Catalog companies squeeze a whole mall onto a CD-ROM

January 11, 1994|By Lisa Wiseman | Lisa Wiseman,Contributing Writer

Your best shopping companion these wintry days may be your personal computer, now that the catalog has gone digital.

"En Passant" is the name of an Apple-compatible CD-ROM that stores 21 different catalogs on a single disk. Like most catalogs, it arrived unannounced in the mail to 30,000 unsuspecting consumers late last year.

It holds more than 600 megabytes of data, about the equivalent of 400 standard 3.5" diskettes, which allows "En Passant" to deliver more than just photos and descriptions of products.

It keeps track of purchases on an order form and will search quickly all 21 catalogs for a specific item such as "things for the home" or even "green sweaters under $100."

Want to know if the blue shirt really goes with the yellow skirt? Change the colors of the outfit right on the screen.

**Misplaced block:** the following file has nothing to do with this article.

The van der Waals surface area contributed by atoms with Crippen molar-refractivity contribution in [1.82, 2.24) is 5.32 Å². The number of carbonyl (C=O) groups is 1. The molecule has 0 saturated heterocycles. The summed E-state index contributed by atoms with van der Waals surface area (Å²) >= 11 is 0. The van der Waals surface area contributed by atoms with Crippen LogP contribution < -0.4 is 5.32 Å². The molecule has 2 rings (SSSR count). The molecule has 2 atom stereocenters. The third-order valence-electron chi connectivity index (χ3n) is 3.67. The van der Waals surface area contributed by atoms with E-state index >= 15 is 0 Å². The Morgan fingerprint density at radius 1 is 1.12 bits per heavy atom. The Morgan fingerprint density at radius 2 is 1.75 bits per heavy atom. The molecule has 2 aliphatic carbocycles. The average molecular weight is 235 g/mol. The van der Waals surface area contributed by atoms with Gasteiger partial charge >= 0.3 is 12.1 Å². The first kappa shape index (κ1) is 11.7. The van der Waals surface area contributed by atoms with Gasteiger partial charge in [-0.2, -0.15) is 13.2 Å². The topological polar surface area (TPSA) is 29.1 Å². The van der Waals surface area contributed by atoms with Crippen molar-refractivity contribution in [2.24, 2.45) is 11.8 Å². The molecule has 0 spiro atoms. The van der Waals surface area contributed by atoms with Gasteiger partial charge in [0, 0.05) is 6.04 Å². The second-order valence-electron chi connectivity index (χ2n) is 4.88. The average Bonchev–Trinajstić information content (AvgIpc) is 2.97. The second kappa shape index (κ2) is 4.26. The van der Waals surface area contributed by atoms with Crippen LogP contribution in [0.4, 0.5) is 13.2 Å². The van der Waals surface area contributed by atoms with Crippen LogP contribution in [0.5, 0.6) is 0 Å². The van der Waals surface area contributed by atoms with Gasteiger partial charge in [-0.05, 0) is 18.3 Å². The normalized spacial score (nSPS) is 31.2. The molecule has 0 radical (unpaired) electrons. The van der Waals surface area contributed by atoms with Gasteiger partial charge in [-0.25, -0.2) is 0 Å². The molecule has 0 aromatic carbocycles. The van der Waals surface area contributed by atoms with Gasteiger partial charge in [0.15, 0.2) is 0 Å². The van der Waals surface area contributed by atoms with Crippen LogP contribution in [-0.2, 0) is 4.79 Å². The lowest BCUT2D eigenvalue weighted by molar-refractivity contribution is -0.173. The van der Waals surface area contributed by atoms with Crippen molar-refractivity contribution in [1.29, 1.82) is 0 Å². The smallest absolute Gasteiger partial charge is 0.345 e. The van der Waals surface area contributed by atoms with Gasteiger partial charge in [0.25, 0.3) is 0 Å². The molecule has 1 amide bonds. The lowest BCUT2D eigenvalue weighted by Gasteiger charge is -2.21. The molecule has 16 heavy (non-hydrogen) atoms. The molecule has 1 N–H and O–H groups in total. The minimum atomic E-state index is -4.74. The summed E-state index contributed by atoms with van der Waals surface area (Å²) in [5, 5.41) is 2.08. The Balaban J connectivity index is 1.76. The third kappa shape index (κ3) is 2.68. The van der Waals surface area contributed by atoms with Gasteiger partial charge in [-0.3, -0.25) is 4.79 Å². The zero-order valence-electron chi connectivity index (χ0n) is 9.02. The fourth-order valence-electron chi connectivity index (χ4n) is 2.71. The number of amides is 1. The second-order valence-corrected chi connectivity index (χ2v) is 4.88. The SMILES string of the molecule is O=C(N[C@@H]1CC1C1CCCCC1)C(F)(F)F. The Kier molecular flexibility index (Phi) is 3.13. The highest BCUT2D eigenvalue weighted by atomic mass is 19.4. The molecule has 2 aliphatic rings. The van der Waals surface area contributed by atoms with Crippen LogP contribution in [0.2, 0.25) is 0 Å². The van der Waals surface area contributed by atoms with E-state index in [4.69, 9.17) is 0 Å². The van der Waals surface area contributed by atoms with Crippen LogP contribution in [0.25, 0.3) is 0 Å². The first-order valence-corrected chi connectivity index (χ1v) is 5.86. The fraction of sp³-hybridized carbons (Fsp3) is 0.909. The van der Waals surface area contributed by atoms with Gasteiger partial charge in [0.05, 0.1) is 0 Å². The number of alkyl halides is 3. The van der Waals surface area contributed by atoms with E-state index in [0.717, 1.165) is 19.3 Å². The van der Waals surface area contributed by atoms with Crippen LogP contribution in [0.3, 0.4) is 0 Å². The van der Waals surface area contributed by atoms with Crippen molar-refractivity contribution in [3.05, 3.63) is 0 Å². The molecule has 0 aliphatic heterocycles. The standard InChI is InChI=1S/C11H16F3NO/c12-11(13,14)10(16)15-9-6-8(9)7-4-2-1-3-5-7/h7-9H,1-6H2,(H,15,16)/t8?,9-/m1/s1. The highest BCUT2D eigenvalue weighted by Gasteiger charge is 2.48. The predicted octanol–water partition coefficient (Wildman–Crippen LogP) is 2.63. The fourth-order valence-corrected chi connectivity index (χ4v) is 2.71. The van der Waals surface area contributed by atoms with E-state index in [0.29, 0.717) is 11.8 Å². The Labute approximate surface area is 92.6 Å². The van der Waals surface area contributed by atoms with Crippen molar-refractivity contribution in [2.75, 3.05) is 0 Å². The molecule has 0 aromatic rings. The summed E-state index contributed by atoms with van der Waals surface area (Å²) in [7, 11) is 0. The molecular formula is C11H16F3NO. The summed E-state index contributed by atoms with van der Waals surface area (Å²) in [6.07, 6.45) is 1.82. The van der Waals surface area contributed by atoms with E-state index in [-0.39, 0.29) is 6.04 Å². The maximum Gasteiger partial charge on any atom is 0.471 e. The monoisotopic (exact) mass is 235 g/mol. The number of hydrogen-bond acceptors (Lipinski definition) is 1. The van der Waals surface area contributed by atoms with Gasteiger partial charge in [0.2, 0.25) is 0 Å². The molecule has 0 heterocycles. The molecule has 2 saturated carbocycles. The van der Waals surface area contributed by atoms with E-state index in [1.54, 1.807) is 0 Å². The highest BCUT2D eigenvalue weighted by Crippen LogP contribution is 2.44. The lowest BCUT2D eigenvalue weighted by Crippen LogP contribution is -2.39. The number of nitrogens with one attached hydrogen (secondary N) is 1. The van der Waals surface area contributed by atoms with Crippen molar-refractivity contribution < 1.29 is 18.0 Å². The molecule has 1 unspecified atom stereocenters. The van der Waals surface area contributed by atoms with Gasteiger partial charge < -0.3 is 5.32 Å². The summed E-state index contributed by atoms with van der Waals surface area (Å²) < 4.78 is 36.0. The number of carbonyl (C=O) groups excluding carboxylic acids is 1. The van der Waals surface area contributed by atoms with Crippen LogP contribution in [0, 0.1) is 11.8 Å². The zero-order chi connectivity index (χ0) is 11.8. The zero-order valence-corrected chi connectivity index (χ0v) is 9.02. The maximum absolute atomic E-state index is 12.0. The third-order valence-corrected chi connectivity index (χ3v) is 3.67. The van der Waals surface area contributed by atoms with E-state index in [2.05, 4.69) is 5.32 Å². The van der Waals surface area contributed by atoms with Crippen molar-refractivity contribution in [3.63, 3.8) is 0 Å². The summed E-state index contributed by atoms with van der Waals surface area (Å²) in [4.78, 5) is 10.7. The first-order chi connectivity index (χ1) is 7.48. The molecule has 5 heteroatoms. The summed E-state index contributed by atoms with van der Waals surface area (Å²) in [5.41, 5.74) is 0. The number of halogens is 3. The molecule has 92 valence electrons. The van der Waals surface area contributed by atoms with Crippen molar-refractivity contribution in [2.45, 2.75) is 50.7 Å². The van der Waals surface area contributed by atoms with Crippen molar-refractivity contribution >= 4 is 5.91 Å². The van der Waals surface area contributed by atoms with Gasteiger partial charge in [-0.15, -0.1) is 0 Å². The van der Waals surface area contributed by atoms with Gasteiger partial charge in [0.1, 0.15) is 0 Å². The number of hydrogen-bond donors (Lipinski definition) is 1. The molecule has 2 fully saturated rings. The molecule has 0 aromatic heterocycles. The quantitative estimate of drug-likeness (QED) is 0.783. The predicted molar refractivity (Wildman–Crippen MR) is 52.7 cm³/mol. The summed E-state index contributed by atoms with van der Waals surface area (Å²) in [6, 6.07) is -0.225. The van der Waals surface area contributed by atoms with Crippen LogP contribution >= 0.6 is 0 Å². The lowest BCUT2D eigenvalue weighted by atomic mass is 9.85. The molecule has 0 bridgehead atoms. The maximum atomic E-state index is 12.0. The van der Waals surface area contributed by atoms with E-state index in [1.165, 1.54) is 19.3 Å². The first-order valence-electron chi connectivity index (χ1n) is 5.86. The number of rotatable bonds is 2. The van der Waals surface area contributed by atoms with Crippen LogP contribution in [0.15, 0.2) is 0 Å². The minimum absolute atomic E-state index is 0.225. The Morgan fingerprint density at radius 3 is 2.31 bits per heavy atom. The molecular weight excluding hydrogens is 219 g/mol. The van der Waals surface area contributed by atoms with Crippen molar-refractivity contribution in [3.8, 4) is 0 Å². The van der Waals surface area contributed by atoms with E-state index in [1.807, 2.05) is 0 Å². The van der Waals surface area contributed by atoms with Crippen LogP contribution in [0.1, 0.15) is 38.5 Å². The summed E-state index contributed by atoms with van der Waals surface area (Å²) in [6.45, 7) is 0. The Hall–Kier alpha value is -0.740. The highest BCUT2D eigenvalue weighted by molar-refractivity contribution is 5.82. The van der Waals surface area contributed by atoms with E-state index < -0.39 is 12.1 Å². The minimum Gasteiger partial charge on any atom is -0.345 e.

The disk also includes dozens of audio descriptions of products and short movies on topics ranging from a history of the Lands' End company to fashion tips and management techniques.

"En Passant" was developed by Apple Computer Inc., Redgate Communications Corp., which specializes in interactive media, and EDS, a telemanagement and computerized customer service company.

The first edition was designed only as a test, and all catalog companies will stop taking orders from "En Passant" users on Jan. 31.

Apple hopes to start putting out the catalog quarterly and also develop a version for Windows users.

Patrick J. Connolly, senior vice president of mail order for the housewares company Williams-Sonoma, is happy with the results from the test.

"It's a pretty slick way to do business," he says. He thinks the CD-ROM catalog could someday replace the print version.

Jack Van Amburg, a designer in Bethlehem, Conn., used "En Passant" to do a little Christmas shopping.

His wife used the disk to compile her wish list, so he was able to get the right sizes and colors.

"It really made it easy for me," he says.

His only complaint was that customers had to call a 1-800 number to place orders.

He hopes that the catalog will eventually let customers connect to companies on-line using a modem.

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